The Guys Were In Their Thoughts Too

Is this the island’s most considerate fashion retailer?

 

Men's waiting area in Love Bonito Funan op

By Low Teck Mee

It’s waiting men! Okay, that’s a bad pun, but that’s exactly what I thought when I saw these fellows seated behind drawn-apart black curtains, engrossed in whatever it was broadcasting from their smartphones. This was not outside the maternity ward of some fancy private hospital; this was inside the two-month-old store of the still-referred-to-as-blogshop fashion brand Love, Bonito. No woman, similarly absorbed or not, was seen.

The amazing thing about Singapore’s favourite womenswear label is their ability and willingness to provide, in their buzzy retail spaces—three to date, winning extras in lieu of smashing clothes. Their third brick-and-mortar, a 6,000-square-feet expanse in Funan Mall, is all sweetie-poo pink with an identity crisis: it could be orange, or a hint of it, but the result is definitely not, as I have been told, saumon. The girlish shade belies the store’s unabashed ‘phygital’ (physical + digital) leanings.

That, according to the fans of the brand, which could be every female on this island that is not pre-pubescent, as, you guessed it, I have been told, is a “wonderland” and a selfie-friendly/encouraging place of “Instagrammable spots”. Whether these really spur shoppers on to spend or “hang” with them is not quite clear. Other “tech” touches include screens on stout podiums and in niches that allow instant access to Love, Bonito’s website (assuming, perhaps, that shoppers have no smartphone or can’t be bothered to use it), an AR Walkway so that girls can, via an app, happily find themselves in a passage of unrealistic flowers or whatever smidgen of cuteness that can be found in the app, and selectable mood lighting in their much-lauded, bookable, bigger-than-my-bathroom fitting rooms.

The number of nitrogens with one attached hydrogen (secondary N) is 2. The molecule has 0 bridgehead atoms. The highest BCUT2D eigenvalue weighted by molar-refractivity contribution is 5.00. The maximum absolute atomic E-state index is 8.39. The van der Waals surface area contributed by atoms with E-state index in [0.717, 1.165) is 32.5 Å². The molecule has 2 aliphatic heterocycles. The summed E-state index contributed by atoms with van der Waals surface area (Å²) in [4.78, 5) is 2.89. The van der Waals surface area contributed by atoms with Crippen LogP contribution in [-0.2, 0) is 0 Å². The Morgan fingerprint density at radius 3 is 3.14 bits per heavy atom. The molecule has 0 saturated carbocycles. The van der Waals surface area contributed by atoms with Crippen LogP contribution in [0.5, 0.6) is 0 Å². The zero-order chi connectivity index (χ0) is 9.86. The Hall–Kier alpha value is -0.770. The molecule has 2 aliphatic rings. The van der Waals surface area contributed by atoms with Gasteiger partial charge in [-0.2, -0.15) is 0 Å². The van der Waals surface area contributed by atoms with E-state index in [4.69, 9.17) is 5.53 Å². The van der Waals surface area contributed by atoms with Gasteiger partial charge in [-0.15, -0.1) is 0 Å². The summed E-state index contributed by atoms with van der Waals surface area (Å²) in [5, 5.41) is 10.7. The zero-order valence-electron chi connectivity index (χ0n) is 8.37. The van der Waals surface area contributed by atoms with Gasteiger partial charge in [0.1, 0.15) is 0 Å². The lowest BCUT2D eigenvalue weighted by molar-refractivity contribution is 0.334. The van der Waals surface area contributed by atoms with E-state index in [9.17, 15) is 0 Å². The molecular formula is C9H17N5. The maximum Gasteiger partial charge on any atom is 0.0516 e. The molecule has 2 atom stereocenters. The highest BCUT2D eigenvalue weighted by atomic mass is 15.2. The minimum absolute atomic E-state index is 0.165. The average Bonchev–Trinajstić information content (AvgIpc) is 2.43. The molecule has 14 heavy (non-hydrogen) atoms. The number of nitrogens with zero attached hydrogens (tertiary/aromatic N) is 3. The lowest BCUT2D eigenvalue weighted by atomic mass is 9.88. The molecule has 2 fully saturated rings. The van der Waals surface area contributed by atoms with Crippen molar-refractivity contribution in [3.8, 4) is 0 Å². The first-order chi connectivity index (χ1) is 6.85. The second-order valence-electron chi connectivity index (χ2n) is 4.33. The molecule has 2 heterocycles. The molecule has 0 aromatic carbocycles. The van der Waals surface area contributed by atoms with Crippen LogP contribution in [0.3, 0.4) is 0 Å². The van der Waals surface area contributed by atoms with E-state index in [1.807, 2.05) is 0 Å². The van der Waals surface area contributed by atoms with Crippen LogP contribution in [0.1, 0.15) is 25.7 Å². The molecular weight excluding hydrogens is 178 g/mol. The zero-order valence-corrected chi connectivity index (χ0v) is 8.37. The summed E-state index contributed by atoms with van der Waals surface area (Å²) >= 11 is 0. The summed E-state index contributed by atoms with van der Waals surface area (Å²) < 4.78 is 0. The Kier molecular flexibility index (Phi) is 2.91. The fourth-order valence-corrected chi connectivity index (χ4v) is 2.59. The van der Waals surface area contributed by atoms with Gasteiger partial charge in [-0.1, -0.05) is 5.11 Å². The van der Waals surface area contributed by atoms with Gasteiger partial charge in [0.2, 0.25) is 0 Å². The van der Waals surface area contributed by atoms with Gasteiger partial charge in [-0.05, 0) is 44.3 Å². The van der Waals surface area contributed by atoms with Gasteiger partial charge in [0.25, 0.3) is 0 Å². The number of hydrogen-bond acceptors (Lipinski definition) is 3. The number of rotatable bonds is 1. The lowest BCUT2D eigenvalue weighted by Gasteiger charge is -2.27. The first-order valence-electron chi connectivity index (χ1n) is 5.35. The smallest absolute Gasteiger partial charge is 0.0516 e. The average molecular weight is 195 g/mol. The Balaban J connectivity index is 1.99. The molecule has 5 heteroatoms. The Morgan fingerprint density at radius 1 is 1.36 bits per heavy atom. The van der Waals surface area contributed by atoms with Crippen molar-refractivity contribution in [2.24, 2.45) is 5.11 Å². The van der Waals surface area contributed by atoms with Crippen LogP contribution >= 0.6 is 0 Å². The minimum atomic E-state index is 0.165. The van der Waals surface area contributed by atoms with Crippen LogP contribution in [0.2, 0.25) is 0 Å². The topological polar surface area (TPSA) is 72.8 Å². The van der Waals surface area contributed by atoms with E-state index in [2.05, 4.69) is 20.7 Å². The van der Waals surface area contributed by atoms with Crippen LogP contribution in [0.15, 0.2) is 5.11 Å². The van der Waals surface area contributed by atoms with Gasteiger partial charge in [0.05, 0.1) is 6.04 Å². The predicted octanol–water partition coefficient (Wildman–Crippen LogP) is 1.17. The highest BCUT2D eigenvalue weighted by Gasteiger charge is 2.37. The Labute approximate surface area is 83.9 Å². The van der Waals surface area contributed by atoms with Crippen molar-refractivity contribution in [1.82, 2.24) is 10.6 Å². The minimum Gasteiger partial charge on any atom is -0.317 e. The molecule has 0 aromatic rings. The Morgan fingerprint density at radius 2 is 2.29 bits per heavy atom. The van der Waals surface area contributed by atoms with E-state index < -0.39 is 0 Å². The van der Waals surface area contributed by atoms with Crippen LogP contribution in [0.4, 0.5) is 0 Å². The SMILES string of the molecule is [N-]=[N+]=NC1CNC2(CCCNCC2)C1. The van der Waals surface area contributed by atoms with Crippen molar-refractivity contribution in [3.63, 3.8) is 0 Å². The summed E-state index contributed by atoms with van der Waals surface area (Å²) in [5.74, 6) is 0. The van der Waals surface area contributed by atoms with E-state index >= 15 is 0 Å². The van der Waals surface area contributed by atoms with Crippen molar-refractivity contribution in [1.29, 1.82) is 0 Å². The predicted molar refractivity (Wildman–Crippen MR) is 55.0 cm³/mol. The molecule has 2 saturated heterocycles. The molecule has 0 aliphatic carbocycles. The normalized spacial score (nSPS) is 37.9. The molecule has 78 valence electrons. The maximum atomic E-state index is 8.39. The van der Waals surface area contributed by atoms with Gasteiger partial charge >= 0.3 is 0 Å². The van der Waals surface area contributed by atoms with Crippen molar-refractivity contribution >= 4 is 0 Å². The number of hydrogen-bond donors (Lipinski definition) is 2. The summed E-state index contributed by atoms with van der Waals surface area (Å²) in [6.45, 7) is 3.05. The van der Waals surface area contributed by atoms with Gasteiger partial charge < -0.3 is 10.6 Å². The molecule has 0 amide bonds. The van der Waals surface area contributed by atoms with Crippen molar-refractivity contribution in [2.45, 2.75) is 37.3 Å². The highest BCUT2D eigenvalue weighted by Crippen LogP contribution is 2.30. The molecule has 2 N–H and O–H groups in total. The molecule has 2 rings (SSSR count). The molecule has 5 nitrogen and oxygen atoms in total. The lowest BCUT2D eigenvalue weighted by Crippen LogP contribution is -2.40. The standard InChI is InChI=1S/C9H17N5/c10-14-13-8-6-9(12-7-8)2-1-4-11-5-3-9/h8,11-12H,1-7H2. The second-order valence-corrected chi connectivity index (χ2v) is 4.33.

These are all consistent with Funan Mall’s in-centre, pseudo hi-tech features, but are, in fact, superficial add-ons that, contrary to their marketing message, won’t “value-add” to whatever draws you to the six-floor complex. Have you tried the redundant, slows-you-down, order screens (probably a leasing requisite) at the ridiculously named Kopitiam Foodcourt, KOPItech? It is not certain how charmed the women who go to Love, Bonito are with the digi-all, but the salesgirls were happy to tell curious me that the non-merchandise extras are part of what co-founders Rachel Lim and Viola Tan have been touting to the media (and I was hearing again): “customer experience”.

For a woman’s clothier, that experience omits the guys who may have to accompany a girlfriend/wife/mistress/sister to the store. But, as it turns out, at the rear of the packed-with-merchandise space, a little empty room with windows that allow much natural light in and that reveal the building behind is where all the bored (and boring?) men come to, seated lined up on a bench against the wall. How nice, I thought.

Later, at the Sinpopo Brand take-away and food kiosk, two girls next to me delightfully and audibly share their “experience” at Love, Bonito: “love how thoughtful they are; so nice of them to allocate a space at the back for pregnant women, moms with strollers, and shoppers who come in wheelchair.” Yes, I was too presumptuous.

Photo: Zhao Xiangji

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